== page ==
A Forza-COTA news release describes the proposed development as “the first of its kind trackside real estate project” and touts its level of luxury: “Forza-1 Tower, one of the four residential buildings, will be erected between turns six and seven of the track and will feature a drive-in lobby, a parking structure inspired by the Porsche Museum in Stuttgart, Germany, as well a glass car elevator that will allow owners to park and display their most prized cars right within their living spaces.”
Nezami’s plan calls for a membership-based auto club, Forza Elite, to be housed be in an octagonal tower on the infield of the track. Each year, 60 track days and 40 track nights would be reserved for members to drive their high-end cars on the track, Nezami said.
The auto aficionados could bring their families along to partake in an array of on-site amenities — pools, fine-dining restaurants, rooftop bars, cigar lounges, a spa and fitness center. Plans also call for a car-themed arcade, a planetarium, an observatory and a child care facility.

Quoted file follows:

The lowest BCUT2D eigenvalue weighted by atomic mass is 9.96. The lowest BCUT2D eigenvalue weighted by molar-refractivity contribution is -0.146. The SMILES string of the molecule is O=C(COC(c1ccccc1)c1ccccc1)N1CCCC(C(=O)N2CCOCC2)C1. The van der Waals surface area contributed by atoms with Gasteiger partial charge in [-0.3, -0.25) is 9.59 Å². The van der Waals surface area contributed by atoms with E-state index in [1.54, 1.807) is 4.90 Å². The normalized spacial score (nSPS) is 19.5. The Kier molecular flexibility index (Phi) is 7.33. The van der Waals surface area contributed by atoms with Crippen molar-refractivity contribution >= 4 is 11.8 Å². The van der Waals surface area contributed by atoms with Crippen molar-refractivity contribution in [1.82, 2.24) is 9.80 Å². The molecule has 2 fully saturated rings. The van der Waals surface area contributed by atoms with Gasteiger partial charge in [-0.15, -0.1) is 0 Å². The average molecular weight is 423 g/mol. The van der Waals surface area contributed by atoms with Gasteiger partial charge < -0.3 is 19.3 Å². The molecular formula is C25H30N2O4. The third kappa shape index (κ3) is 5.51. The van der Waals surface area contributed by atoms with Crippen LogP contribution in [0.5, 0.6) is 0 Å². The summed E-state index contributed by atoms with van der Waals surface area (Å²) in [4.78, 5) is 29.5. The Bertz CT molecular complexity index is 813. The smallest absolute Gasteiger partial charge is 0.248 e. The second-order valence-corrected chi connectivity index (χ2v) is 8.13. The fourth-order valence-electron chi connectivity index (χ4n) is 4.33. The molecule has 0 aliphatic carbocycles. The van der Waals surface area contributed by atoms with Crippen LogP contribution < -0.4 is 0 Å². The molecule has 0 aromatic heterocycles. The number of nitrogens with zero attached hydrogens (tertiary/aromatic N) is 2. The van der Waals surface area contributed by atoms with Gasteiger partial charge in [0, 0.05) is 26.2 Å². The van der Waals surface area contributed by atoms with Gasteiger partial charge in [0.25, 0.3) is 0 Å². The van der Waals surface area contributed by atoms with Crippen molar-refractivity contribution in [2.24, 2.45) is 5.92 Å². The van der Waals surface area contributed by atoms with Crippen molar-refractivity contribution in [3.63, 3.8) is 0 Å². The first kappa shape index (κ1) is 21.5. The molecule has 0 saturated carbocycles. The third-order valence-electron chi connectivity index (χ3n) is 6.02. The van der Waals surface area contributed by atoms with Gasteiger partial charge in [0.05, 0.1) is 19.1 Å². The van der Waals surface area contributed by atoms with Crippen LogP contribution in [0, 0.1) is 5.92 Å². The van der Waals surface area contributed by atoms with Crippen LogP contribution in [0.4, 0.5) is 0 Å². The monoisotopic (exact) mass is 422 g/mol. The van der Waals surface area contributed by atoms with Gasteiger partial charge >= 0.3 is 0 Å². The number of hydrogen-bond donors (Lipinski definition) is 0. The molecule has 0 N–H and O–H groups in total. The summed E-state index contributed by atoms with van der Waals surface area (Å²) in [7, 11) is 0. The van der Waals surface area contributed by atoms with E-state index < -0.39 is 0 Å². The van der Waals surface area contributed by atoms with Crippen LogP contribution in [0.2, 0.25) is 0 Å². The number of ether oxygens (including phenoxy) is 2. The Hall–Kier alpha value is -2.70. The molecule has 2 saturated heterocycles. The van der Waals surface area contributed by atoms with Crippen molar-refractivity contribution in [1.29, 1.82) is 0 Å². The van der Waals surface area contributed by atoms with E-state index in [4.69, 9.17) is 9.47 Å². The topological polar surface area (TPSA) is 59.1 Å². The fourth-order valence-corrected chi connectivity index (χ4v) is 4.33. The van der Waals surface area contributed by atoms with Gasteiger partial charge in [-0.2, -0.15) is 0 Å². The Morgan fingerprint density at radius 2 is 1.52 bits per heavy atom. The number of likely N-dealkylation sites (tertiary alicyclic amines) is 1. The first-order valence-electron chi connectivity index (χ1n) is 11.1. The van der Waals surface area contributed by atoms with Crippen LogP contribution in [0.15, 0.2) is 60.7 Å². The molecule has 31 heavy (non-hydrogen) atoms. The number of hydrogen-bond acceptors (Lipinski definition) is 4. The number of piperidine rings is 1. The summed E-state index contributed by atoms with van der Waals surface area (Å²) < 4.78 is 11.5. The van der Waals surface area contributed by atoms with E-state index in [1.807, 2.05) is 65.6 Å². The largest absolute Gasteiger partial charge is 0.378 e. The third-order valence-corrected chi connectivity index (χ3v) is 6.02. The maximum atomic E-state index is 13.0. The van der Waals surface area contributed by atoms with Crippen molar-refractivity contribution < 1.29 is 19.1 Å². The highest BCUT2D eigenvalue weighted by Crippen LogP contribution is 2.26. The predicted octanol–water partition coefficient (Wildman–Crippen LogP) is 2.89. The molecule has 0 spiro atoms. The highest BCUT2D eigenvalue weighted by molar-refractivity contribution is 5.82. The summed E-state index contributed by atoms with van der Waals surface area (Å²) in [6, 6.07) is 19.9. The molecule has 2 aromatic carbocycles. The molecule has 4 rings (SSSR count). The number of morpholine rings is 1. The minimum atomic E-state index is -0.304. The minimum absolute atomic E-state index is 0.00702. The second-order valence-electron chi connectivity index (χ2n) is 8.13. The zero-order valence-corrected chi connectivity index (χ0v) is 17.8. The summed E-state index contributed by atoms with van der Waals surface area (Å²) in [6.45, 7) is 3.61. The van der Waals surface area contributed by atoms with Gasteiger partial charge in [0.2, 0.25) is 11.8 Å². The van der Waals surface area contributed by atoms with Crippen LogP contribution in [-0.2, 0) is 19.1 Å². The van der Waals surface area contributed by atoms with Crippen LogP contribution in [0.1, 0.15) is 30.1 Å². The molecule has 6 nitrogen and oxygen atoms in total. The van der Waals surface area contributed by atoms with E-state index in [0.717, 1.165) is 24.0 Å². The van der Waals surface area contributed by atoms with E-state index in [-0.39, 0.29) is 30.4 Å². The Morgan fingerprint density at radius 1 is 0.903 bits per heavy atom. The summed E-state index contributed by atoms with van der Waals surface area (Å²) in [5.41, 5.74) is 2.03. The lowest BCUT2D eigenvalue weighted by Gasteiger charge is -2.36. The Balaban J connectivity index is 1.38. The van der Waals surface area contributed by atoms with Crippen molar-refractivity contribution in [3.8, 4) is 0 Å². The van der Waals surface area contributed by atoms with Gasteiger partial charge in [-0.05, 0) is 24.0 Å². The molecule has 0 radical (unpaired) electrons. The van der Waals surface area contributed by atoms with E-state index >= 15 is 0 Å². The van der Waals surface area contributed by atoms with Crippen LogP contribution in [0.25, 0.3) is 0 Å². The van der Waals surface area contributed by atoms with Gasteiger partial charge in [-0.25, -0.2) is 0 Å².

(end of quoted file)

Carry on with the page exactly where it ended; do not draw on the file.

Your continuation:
The condos would range from $1.5 million for a unit with 1,500 square feet to $8.9 million for a penthouse with 6,000 square feet. The average unit price would be $3.2 million to $3.4 million, Nezami said.
The four-story condos would have customizable glass garages overlooking the track.
Nezami insists the project is not pie-in-the-sky, saying his marketing outreach efforts indicate that “the interest is there.”
Nezami said he has commitments from several equity partners for the project. He declined to name the partners.
After sampling 800 to 900 people in its pre-development market research, Nezami said Forza-COTA received about 400 inquiries, including serious interest from 12 potential condo owners and 20 people who are interested in a car club membership, Nezami said.
Condo owners would get a membership to an exclusive car club allowing them access to a fleet of more than 40 luxury sport cars — including models from Lamborghini, Ferrari, Porsche and McLaren — which would be housed in a fifth tower. Forza-COTA would make an additional 170 car-club memberships available to people who don’t buy a condo.